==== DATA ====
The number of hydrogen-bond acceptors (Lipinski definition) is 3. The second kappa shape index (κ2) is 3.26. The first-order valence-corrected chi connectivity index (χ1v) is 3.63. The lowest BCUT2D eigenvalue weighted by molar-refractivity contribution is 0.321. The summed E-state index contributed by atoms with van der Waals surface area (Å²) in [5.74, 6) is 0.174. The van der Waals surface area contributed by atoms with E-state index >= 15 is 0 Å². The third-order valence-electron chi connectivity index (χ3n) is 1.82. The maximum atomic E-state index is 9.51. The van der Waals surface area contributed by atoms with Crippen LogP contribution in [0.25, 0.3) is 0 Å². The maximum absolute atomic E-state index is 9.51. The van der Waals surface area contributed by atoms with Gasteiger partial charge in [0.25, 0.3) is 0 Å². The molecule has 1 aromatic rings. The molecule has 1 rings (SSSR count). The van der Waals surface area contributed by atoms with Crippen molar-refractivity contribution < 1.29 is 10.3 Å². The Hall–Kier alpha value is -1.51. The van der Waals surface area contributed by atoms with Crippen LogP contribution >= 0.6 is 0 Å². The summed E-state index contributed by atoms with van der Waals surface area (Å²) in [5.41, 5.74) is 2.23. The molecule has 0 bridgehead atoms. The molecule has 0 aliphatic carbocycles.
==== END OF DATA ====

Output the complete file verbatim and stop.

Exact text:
The number of hydrogen-bond acceptors (Lipinski definition) is 3. The second kappa shape index (κ2) is 3.26. The first-order valence-corrected chi connectivity index (χ1v) is 3.63. The lowest BCUT2D eigenvalue weighted by molar-refractivity contribution is 0.321. The summed E-state index contributed by atoms with van der Waals surface area (Å²) in [5.74, 6) is 0.174. The van der Waals surface area contributed by atoms with E-state index >= 15 is 0 Å². The third-order valence-electron chi connectivity index (χ3n) is 1.82. The maximum atomic E-state index is 9.51. The van der Waals surface area contributed by atoms with Crippen LogP contribution in [0.25, 0.3) is 0 Å². The maximum absolute atomic E-state index is 9.51. The van der Waals surface area contributed by atoms with Gasteiger partial charge in [0.25, 0.3) is 0 Å². The molecule has 1 aromatic rings. The molecule has 1 rings (SSSR count). The van der Waals surface area contributed by atoms with Crippen molar-refractivity contribution < 1.29 is 10.3 Å². The Hall–Kier alpha value is -1.51. The van der Waals surface area contributed by atoms with Crippen LogP contribution >= 0.6 is 0 Å². The summed E-state index contributed by atoms with van der Waals surface area (Å²) in [5.41, 5.74) is 2.23. The molecule has 0 bridgehead atoms. The molecule has 0 aliphatic carbocycles.